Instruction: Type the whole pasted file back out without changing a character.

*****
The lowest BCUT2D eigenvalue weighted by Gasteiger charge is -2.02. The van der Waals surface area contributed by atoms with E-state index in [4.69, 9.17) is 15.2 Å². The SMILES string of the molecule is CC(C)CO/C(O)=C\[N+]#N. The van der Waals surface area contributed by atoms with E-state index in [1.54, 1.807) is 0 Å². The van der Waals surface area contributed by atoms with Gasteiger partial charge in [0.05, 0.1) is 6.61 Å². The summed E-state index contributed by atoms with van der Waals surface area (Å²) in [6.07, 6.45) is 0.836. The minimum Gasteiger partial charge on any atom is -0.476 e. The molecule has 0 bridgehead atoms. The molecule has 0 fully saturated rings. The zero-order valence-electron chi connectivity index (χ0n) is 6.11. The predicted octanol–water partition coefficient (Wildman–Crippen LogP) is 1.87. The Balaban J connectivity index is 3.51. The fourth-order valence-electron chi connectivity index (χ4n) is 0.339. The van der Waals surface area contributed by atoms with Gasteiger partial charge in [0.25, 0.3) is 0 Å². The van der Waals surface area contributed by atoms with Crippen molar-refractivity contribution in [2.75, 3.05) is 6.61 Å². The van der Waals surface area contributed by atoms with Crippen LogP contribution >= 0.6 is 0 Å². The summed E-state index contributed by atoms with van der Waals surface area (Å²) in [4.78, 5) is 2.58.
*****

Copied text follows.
The lowest BCUT2D eigenvalue weighted by Gasteiger charge is -2.02. The van der Waals surface area contributed by atoms with E-state index in [4.69, 9.17) is 15.2 Å². The SMILES string of the molecule is CC(C)CO/C(O)=C\[N+]#N. The van der Waals surface area contributed by atoms with E-state index in [1.54, 1.807) is 0 Å². The van der Waals surface area contributed by atoms with Gasteiger partial charge in [0.05, 0.1) is 6.61 Å². The summed E-state index contributed by atoms with van der Waals surface area (Å²) in [6.07, 6.45) is 0.836. The minimum Gasteiger partial charge on any atom is -0.476 e. The molecule has 0 bridgehead atoms. The molecule has 0 fully saturated rings. The zero-order valence-electron chi connectivity index (χ0n) is 6.11. The predicted octanol–water partition coefficient (Wildman–Crippen LogP) is 1.87. The Balaban J connectivity index is 3.51. The fourth-order valence-electron chi connectivity index (χ4n) is 0.339. The van der Waals surface area contributed by atoms with Gasteiger partial charge in [0.25, 0.3) is 0 Å². The van der Waals surface area contributed by atoms with Crippen molar-refractivity contribution in [2.75, 3.05) is 6.61 Å². The van der Waals surface area contributed by atoms with Crippen LogP contribution >= 0.6 is 0 Å². The summed E-state index contributed by atoms with van der Waals surface area (Å²) in [4.78, 5) is 2.58.